Five Myths of Meal Planning


So if you haven’t heard, I’m a meal prep skeptic

Oftentimes starting a meal plan or diet is done all at once and can feel overwhelming and time consuming.

Oftentimes doing meal prep can feel impossible.

While one-size-fits-all programs nearly are impossible for most people, meal planning doesn’t have to be!

Here are five myths about meal planning that don’t have to be true for you:

1. Meal planning has to be hard. Meal planning can be easy. It’s all about figuring out what works and does not work for the individual. If you’re not a morning person, there’s no use in convincing you to prep a large crockpot meal at six in the morning. 

2. Meal planning has to take a lot of time. Meal planning can be fast. The key is figuring out which meals you care most about. For me, it’s breakfast. Rain or shine, sleep or no sleep I will make a nutritious breakfast to eat (preferred place is in bed with kitty and book). I’d rather wake up two hours early to have a solid breakfast than get extra shut-eye. Maybe your favorite meal is dinner or lunch - then that’s where you’ll focus the energy.

3. Meal planning has to be done all at once. When I think of meal planning or meal prepping, I think of standing in the kitchen for eight hours on a Sunday surrounding by Tupperware, rice and steamed chicken. To be honest, I’m not a fan of any of those things. There are other ways to meal prep! As long as you do it at all, do what works for you! For me, its breakfast and lunch in the morning - before 9am I’ve completed 66% of my meal prep for the day. I have more difficulty preparing dinner after working with clients all day. The key is making sure I have the groceries in advance. With groceries stocked and ready, I’m not wasting energy on grocery shopping at the last minute.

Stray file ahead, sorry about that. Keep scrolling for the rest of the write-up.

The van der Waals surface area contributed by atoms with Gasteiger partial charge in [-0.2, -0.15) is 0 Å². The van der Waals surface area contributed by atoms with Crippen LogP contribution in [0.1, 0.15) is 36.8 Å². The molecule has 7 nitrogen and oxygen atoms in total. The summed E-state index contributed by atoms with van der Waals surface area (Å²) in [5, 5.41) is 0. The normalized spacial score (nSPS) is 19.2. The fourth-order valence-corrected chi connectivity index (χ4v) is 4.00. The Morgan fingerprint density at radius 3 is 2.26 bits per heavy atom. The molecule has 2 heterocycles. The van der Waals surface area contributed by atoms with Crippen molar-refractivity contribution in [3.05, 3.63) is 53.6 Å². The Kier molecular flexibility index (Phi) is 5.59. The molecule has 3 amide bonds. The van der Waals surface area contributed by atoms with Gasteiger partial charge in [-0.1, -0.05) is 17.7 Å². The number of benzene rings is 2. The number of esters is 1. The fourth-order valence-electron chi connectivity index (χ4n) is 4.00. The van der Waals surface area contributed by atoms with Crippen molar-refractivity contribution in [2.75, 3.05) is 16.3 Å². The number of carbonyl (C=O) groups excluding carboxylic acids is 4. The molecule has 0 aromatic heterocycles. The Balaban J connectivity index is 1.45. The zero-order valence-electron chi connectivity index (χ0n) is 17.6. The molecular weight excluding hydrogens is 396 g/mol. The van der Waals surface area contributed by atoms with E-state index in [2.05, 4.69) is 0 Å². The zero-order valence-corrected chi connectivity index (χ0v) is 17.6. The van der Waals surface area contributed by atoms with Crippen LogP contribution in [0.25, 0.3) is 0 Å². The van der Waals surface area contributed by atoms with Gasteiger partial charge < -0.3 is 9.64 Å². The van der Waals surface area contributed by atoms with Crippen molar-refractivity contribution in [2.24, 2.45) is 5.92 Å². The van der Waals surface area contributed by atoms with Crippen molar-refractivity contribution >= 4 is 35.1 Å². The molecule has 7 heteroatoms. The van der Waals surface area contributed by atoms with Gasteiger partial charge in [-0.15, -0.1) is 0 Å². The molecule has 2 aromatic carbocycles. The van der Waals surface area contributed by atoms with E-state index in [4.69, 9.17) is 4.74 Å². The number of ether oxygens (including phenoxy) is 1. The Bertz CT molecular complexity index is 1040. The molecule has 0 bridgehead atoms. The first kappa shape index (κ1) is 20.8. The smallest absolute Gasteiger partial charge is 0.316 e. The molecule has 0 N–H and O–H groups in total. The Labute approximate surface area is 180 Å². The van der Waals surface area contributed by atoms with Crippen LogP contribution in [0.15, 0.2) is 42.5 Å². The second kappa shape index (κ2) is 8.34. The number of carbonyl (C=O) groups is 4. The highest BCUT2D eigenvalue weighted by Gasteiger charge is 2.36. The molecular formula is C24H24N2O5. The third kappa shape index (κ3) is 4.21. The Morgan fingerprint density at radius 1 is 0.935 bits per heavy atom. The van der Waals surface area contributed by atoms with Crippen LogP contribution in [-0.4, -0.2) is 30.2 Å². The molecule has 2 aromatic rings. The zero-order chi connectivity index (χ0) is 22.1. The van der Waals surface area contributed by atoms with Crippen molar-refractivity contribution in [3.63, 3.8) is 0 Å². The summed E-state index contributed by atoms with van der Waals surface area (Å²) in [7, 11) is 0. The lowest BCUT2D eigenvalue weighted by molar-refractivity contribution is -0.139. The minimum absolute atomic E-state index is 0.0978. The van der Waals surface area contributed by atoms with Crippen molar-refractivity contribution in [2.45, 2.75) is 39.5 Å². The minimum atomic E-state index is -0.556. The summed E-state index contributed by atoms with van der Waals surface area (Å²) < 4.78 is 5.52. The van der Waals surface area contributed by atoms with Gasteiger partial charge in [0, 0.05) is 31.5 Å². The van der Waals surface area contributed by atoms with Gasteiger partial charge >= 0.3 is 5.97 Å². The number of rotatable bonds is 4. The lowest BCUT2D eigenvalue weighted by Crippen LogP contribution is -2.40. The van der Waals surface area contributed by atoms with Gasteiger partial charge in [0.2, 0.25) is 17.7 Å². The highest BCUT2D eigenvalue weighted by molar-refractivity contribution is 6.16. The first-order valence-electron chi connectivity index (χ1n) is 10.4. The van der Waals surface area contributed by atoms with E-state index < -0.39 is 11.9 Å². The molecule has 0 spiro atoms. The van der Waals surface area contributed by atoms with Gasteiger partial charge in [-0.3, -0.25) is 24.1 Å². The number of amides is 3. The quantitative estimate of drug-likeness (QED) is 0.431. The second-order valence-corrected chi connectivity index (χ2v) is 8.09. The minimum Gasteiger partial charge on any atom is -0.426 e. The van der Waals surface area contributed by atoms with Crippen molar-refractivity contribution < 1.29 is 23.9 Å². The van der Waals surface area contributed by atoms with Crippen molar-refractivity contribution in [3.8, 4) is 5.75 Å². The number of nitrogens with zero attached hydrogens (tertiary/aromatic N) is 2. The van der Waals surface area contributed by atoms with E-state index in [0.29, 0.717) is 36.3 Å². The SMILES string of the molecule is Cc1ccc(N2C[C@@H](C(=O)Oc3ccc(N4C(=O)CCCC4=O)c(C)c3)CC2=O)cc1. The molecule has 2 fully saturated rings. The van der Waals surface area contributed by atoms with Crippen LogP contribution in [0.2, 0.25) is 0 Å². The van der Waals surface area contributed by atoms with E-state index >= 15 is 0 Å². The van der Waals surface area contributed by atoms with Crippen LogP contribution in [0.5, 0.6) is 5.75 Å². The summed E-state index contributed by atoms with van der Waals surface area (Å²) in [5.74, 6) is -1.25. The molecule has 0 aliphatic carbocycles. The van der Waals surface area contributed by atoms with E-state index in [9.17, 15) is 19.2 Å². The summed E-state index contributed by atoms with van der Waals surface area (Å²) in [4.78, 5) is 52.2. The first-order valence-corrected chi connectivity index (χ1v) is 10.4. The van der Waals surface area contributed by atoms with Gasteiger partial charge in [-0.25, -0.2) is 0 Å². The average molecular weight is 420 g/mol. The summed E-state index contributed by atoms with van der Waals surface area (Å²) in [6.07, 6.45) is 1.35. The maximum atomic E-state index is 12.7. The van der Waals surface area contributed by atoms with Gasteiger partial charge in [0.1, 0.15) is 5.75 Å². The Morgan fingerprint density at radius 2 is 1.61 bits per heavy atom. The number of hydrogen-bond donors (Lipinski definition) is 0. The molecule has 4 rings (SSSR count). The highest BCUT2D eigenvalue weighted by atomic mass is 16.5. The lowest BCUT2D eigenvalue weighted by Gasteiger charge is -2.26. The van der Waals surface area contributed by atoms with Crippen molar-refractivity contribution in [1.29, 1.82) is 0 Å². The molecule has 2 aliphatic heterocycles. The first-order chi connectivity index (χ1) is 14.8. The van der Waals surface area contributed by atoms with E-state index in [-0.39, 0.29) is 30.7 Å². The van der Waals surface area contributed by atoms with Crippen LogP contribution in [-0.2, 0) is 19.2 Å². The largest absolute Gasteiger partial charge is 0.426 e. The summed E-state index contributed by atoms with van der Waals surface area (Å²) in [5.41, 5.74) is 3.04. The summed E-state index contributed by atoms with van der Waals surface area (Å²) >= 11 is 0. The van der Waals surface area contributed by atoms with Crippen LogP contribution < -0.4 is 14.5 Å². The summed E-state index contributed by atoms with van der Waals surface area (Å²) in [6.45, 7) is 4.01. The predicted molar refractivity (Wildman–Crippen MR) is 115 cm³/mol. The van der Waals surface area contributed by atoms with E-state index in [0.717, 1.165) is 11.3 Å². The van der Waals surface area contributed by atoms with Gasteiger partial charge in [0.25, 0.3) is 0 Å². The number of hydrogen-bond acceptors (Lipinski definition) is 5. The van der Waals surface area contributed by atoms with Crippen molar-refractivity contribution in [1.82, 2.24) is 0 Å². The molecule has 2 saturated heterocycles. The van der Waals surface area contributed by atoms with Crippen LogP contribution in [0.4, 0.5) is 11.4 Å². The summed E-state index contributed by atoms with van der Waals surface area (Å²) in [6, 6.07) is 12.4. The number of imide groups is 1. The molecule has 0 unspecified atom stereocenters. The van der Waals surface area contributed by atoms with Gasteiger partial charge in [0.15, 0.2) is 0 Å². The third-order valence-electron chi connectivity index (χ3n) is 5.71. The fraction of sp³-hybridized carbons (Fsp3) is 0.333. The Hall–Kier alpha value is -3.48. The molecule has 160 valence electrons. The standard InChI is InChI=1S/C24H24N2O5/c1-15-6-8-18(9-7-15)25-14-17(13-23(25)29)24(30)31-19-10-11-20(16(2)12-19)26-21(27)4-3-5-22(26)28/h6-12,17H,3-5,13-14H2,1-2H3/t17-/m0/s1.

4. Meal planning will not be fun. Meal planning can be fun. Be creative! Choose meals and foods that YOU like, not foods some lofty fitness guru said you had to eat. I follow some basic principles to make sure my meals are health-promoting, but I also have fun! Try color-coded tools like knives and cutting boards, or find a favorite recipe from childhood to bring back warm, cozy feelings.

5. Meal planning has to be all-consuming. Sometimes I feel like the wellness industry and meal programs can be downright militaristic. I once read a book that told me if I ever ate meat again it meant I was stupid, ignorant, and going to die. (Now there is great research behind a vegetarian diet - but that’s neither here nor there. The problem wasn’t the diet recommendation, but rather how author shared the content.) There's always a place for tough love, but that place is not stranger-to-stranger. Meal planning can be a learning process! We don’t have to know all the answers at the get-go. Flexibility and willingness to learn go further than a guilt and fear-based regimen. 


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